The National Surface Transportation Policy and Revenue Commission held its first meeting on May 24 to begin a year-long effort to provide recommendations to Congress on the future of surface transportation programs and revenue options.
Recognizing the need to shape the future direction of surface transportation programs and funding, Congress created the commission in the most recent transportation authorization, the Safe, Accountable, Flexible and Efficient Transportation Equity Act: A Legacy for Users, signed by President Bush on Aug. 10, 2005.
The commission has a wide-ranging mission as it studies the current condition and future needs of the entire surface-transportation system and the short- and long-term sources of Highway Trust Fund revenue. It has been asked to develop a conceptual plan that includes alternative approaches to ensure the system meets the needs of transportation stakeholders. The commission will also consult with those stakeholders as it develops recommendations.
The commission has 12 members, including U.S. Transportation Secretary Norman Mineta, who serves as its chairman. At the first meeting, the commissioners expressed diverse views on the important issues the members must consider. Wisconsin Department of Transportation Secretary Frank Busalacchi emphasized the need for clear policy, and advised that states are facing high project costs and tight budgets. Mineta said that in the face of the financial pressures, state and local governments are moving forward with the innovative funding methods to supplement the federal gas tax.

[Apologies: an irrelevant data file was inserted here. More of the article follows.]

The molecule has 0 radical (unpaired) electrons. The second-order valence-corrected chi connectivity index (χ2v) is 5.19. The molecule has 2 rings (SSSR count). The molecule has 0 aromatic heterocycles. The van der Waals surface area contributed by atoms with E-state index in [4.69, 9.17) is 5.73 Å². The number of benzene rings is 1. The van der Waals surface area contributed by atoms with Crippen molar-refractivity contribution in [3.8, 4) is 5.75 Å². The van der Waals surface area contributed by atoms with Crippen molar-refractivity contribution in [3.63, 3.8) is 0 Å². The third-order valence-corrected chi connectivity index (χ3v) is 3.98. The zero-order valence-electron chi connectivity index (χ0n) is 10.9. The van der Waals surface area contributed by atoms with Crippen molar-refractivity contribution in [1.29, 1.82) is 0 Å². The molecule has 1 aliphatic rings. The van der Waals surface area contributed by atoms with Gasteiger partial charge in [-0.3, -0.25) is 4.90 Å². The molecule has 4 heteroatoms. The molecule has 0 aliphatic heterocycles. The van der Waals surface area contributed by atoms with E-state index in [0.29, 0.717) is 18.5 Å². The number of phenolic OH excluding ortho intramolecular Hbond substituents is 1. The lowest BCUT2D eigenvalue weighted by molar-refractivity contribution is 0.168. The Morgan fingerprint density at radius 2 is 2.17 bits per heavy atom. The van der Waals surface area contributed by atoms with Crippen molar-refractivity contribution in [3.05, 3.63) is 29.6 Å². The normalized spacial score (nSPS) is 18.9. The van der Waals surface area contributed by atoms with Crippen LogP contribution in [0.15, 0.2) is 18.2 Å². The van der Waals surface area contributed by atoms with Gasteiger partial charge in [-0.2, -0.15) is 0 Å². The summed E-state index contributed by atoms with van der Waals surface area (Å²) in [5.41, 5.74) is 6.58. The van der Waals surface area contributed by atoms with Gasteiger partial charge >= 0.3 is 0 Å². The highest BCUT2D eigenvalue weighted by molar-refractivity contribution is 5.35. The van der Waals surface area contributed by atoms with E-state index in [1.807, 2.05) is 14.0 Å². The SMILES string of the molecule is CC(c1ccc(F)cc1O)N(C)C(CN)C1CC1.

Jack Basso, the American Association of State Highway and Transportation Official's director of management and business development, presented a history of the Federal-Aid Highway and Transit programs and information on the condition of the Highway Trust Fund. Basso also pointed to the impact of inflation on the federal gas tax, which has stood at 18.4 cents per gallon since 1993.
The commission plans to hold additional meetings in June and July. Field hearings will likely start in September.